Is it getting boring? I don't mean the basketball, Purdue's teams have been solid and enjoyable, and hardly a cookie-cutter affair. Some years the offense runs through a big like Caleb Swanigan or AJ Hammons, or it's more of an ensemble act like 2015, or it's a guard like Carsen Edwards that runs the show. Last year's offense was the best in Big Ten play, the year before the Boilers ranked 2nd on both ends of the floor, and at the end of the last decade through the beginning of this one, Purdue was a defense-first team.
Personnel changes, Matt Painter changes. Back in the 2008 season, Purdue ran its offense out of the pick and roll about 5 percent of the time. That's pushing 15 percent these days. Michigan and Indiana are over 20 percent, so while I wouldn't say Painter has fully cast off his motion offense identity, it's morphing.
No, what's boring is the bottom line. The Boilers will win 25ish games, a couple games fewer if it's bad, a couple more if it's good, and 12ish Big Ten games. They'll reach the Tournament as a 4ish seed. And if you're a Purdue fan, the smart move has been to go ahead and deplete the hotel points account for the first weekend of the Dance, because you probably would not need it for the later rounds.
I do not know why this is the case. I could dig through the data, searching for some random correlation I could frame that conveniently fits a predetermined narrative about how because of the so and so inherent in Painter's system, Purdue will always underperform in March. That's the hacky thing to do, and someone out there has probably already done it. If that's what you came for, sorry. Instead, you're just going to get a boring preview.
Or maybe not. We're so used to Purdue winning—and it has—that sometimes it's hard to reorient oneself to the prospect of them being kind of average. For years, there have been three preseason ranking systems I know of that have been worth a damn: Pomeroy, Hanner, and Torvik. ESPN then introduced BPI (which I still have some qualms about), and John Gasaway has thrown his hat into the ring. And hey, they did pretty well. In any event, here's how the ranking systems see Purdue this season (Hanner no longer does his projections):
For those scoring at home, that's an average ranking of 31.5. That's not bad, that's almost surely worth a bid on Selection Sunday, absent some strange results. But it's not 25ish wins good, either. Rather, this is a team that looks to be just on the right side of the bubble. It does not strike me as overly pessimistic, either. Gone are Isaac Haas, Vincent Edwards, Dakota Mathias, and PJ Thompson. Most teams would take a step or two backward after losing four starters. Carsen Edwards is back, of course, and a popular pick for Player of the Year, both in the Big Ten and nationally. His top sidekick will likely be forward transfer Evan Boudreaux, who was last seen two years ago starring for Dartmouth. Boudreaux is an excellent rebounder, and a threat to score from all over the court. Beyond the step up in competition, one might want to pay attention to his defense, as he was not much of a disruptor in the Ivy League. In short, he has an Old Man's Game, which is fitting, because he's a 5th year player (though only 21 right now) and he looks like this:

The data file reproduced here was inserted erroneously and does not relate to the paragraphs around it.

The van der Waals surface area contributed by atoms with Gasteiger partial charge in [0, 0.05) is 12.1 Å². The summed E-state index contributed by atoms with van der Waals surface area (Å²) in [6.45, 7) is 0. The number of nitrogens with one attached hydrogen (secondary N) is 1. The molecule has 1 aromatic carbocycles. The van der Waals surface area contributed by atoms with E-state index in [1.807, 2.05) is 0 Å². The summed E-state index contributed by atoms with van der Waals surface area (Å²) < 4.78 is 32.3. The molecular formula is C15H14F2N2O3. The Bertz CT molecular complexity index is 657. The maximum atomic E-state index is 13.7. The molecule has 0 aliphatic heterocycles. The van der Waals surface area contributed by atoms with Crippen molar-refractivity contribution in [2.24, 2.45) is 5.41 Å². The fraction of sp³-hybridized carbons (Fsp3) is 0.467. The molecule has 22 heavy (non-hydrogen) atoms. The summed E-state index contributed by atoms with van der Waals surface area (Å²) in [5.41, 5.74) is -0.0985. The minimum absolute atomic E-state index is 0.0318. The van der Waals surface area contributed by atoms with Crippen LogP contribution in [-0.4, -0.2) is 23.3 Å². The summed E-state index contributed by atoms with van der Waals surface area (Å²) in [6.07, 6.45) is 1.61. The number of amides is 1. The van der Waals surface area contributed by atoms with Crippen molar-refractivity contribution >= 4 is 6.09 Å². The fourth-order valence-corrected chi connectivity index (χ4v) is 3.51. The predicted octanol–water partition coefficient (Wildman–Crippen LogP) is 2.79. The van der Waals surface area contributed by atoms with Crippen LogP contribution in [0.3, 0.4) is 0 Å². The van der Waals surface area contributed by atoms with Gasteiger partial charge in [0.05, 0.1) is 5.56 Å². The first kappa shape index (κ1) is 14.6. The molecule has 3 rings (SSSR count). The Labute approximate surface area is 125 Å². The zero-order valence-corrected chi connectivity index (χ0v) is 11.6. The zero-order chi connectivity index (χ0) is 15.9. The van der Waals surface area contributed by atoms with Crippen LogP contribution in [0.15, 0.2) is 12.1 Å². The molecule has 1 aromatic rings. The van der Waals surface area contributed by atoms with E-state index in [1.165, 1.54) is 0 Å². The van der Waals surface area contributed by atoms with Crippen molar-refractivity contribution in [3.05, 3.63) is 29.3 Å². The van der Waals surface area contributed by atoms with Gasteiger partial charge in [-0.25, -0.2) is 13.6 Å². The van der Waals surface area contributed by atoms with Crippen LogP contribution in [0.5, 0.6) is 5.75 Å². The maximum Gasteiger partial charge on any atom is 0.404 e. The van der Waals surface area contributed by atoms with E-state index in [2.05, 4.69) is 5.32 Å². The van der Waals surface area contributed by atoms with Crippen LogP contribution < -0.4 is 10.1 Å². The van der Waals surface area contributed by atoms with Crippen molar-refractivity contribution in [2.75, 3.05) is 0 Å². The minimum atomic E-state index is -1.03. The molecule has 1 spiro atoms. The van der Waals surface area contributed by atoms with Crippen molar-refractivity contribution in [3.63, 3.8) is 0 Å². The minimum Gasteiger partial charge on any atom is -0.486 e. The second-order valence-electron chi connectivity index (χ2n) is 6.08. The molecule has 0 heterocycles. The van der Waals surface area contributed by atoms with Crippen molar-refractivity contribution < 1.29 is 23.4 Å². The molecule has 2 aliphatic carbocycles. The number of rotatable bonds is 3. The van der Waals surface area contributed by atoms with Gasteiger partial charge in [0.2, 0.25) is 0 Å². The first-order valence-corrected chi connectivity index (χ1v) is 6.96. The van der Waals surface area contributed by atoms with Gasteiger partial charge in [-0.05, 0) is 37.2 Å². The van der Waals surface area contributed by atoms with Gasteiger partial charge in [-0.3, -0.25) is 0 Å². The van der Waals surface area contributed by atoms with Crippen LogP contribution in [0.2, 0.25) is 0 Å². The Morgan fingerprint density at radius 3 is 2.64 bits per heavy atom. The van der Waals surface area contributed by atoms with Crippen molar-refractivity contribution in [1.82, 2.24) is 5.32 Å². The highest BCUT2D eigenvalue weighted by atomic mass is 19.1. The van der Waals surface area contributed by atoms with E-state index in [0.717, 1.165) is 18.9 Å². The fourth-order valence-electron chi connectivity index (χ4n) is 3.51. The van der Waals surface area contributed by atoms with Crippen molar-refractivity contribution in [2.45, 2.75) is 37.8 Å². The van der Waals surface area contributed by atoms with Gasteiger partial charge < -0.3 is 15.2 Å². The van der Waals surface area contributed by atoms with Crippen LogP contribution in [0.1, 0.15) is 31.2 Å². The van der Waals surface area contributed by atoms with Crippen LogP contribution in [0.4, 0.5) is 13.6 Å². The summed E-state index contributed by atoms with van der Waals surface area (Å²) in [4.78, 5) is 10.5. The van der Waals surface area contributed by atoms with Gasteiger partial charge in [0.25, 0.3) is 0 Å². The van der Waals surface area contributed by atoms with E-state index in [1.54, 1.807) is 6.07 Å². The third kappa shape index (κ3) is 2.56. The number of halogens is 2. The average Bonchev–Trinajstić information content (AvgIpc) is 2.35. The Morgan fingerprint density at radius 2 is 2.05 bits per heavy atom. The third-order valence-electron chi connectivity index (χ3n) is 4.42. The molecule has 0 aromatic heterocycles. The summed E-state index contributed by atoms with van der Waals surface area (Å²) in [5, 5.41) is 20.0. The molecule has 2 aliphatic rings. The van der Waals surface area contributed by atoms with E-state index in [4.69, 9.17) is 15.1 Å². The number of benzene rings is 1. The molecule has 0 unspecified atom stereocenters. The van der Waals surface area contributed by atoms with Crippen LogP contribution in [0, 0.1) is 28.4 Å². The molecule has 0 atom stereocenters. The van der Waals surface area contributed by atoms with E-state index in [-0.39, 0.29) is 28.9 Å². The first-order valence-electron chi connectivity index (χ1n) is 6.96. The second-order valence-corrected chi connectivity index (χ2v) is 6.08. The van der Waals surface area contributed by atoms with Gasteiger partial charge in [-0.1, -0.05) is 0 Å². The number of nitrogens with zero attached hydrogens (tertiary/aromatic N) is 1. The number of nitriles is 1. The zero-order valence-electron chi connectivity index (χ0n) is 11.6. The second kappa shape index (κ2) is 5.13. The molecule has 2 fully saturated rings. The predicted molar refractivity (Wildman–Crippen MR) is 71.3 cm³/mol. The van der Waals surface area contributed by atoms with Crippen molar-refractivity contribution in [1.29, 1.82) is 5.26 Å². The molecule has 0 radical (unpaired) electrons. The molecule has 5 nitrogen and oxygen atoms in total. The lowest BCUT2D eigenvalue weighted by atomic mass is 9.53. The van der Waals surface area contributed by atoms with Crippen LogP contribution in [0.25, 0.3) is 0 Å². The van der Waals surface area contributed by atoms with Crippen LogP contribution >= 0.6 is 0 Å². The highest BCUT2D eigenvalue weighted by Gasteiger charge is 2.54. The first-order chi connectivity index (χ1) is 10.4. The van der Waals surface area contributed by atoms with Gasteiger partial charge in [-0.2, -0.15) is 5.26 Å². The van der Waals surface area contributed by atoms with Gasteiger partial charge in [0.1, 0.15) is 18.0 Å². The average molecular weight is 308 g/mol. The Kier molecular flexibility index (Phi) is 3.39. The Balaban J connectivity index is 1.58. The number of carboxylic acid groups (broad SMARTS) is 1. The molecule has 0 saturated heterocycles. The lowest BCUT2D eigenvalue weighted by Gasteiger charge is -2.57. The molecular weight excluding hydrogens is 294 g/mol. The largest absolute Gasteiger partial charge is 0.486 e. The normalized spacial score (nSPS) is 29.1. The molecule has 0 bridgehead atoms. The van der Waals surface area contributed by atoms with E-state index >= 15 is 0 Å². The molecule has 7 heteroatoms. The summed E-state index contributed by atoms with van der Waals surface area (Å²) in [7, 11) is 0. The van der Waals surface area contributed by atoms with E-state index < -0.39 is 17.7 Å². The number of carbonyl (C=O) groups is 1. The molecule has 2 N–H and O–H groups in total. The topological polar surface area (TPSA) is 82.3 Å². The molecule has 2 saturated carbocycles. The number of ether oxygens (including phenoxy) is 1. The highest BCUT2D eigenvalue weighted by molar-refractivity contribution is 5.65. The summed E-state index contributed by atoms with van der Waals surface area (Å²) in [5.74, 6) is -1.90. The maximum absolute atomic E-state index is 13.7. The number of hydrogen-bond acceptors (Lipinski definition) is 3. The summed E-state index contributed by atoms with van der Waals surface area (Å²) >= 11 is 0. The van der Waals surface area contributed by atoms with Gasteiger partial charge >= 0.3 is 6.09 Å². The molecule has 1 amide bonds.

Of course, there's still Matt Haarms to erase mistakes made by his teammates on defense. And Ryan Cline remains an excellent outside shooter. Nojel Eastern is an intriguing prospect, in that he tried to do a little bit of everything last year. Problem was, he did not do any one thing all that well. Whether he remains a renaissance man or begins to specialize is an open question. Let's see, who else...I could talk about former walkon Grady Eifert, but I'm not sure how many words I can squeeze into the tale of That One Time He Scored Six Points Versus Penn State.
Next up are the four freshmen, not a single top-100 player among them. So that leaves us with a dynamic point guard, a Kevin Love type at the 4/5 (I hate to make the lazy white guy comp, but it fits here), a shotblocking center, a couple of role players, and a lot of question marks. To put it mildly, injuries, sickness, suspensions—anything that causes one of those five to miss time, could be catastrophic. But even the more mundane items, such as whether Matt Haarms can stay out of foul trouble (no small thing, he averaged about 6 fouls per 40 minutes last year), loom large.
Purdue should make the Tournament this year, but there's not nearly as much wiggle room as there was the past few seasons. Hey, maybe this year will be a little more exciting after all.